News that the Republican National Committee had just over $5 million cash on hand for the stretch run of the 2010 elections has sparked operatives in the party to start pinning blame for a potentially underwhelming outcome on Chairman Michael Steele.
There was little doubt that the RNC was struggling to recruit donors. For months now, the storyline following Steele is that his occasionally embarrassing histrionics were turning off traditional sources of funds. But Friday evening's filing produced what one operative described as a "sobering" moment. It also intensified the private -- though increasingly public -- blame game aimed at making sure Steele is the one to take the fall should things go wrong. In an election in which the Republican Party stand to make massive gains, the refrain goes, depleted coffers at the RNC could conceivably end up keeping Congress in Democratic hands.
"The bottom line is the chairman of the party has two functions. First and foremost is to raise money and secondly is to drive a message. [Steele] hasn't done either," said longtime GOP hand Ed Rollins, who ran Ronald Reagan's first presidential campaign. "At the end of the day if we come up short in some of these races, Steele is going to get the blame... obviously as the party chairman he needs to put the money into races and these state parties and he doesn't have it."
As an example of his trepidation, Rollins offers up New York. The state GOP, he notes, has a piggy bank that's close to empty (the State Republican Committee has just over $100,000 cash on hand; the New York Republican Federal Campaign Committee has just $94,000 left in cash on hand). The party's gubernatorial candidate, Rick Lazio, has run a less than vigorous campaign, hasn't drawn out many donors, and won't be able help get out the vote for other Republicans. Into that void, the RNC, among others, is expected to step.
But "now we don't have the resources to do that," said Rollins. "The New York Republican Party was promised $400,000 by Steele and they won't get that."
The likelihood of future penny-pinching extends beyond the Empire State to places like Florida and New Hampshire. As another GOP operative lamented: "Basically, I would be concerned about any state that doesn't have a Meg Whitman or Linda McMahon type figure [self-financed candidates running for Governor] or isn't an early presidential primary state where someone like [Mitt] Romney might throw money at the state party."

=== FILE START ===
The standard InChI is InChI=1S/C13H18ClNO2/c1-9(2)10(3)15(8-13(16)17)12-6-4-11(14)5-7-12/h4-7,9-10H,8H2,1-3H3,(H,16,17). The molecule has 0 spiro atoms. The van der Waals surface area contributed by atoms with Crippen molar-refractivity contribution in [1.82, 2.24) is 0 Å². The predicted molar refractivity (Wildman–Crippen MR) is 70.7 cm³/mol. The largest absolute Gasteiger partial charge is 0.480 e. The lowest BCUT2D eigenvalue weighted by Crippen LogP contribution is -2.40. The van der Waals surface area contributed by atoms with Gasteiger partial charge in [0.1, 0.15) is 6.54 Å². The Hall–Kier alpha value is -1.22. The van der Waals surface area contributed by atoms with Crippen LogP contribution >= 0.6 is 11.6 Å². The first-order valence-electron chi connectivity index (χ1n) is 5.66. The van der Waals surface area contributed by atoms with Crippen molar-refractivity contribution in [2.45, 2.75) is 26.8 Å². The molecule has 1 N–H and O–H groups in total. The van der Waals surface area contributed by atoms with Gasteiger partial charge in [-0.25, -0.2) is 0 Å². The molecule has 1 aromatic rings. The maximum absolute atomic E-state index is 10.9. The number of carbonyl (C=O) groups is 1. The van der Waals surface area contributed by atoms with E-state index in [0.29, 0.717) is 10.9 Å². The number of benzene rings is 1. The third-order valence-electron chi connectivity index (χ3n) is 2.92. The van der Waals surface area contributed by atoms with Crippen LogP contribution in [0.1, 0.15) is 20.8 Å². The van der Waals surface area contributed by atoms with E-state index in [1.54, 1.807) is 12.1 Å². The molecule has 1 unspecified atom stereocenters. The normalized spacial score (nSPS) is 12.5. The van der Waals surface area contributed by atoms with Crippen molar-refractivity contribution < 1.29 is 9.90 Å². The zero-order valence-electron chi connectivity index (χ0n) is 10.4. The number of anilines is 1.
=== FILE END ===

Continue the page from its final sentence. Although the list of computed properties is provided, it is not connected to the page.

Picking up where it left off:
RNC defenders say the dire forecasting is not only counterproductive (turning down enthusiasm at a time when it is needed) but also misplaced. Doug Heye, a spokesman for the committee, pointed out that its get out the vote operations and aid to states were already outpacing previous efforts. To date, Heye noted, the RNC had made more than 5.7 million voter calls made and identified more than 465,000 additional voters. In 2008, those numbers were 1.86 million and 188,000 respectively.
The RNC also has more than 290 field offices opened up for 2010 and has sent $4.3 million to "state and other party committees" (including $1.47 million in the month of July) -- roughly $800,000 more than the DNC. The RNC also has more cash on hand today than it did at this point in the 1994 elections -- the cycle to which this one is most often compared.
But that doesn't quell the anxiety of party officials. Last week, the RNC re-assigned members of its new media team, sending several officials out to work in specific states and on specific races. It did not go unnoticed that the committee didn't bring anyone on board to replace the departed.
"Chairman Steele got elected on a platform by saying new media would be at the forefront and for a while it was one of the top two divisions," said one Republican source with direct of the re-structuring. "For them to be in a situation that they no longer have the money to fund one of the chairman's favorite divisions says a lot. They are just broke."
"That's the situation here," the source went on. "They won't have the bodies... And if the reason we don't get the majority is because of money, if we look back and voter contact is the single most reason we couldn't get these marginal independents out to vote, I will have no problem saying blame the RNC."
Meanwhile, Reid Wilson, over at Hotline noted last week that while the DNC isn't exactly lapping its counterpart on the fundraising circuit -- and other Republican committees were doing well on the financial front -- the Democratic Party as a whole has thrown approximately three times as much money into key states throughout the country.
For Heye, such comparisons are inherently unfair. One of the hurdles the Republican Party faces is that it doesn't have control over the elected office. Big money tends to gravitate to political power. Democrats can trout out the president, the speaker or the majority leaders for major fundraisers. The GOP doesn't have that luxury.
But a lack of star power is not a wholly convincing explanation. In 2006, when Democrats were in the same position Republicans are now, the DNC had $11.3 million cash on hand with no debt. They benefited from the same type of voter enthusiasm that Republicans have now. And while then chairman Howard Dean was considered a firebrand of sorts, he didn't have the same confidence-shattering effect on donors like Steele.
"It should have been an easy year to raise money if it had been done in a responsible way," said Rollins.
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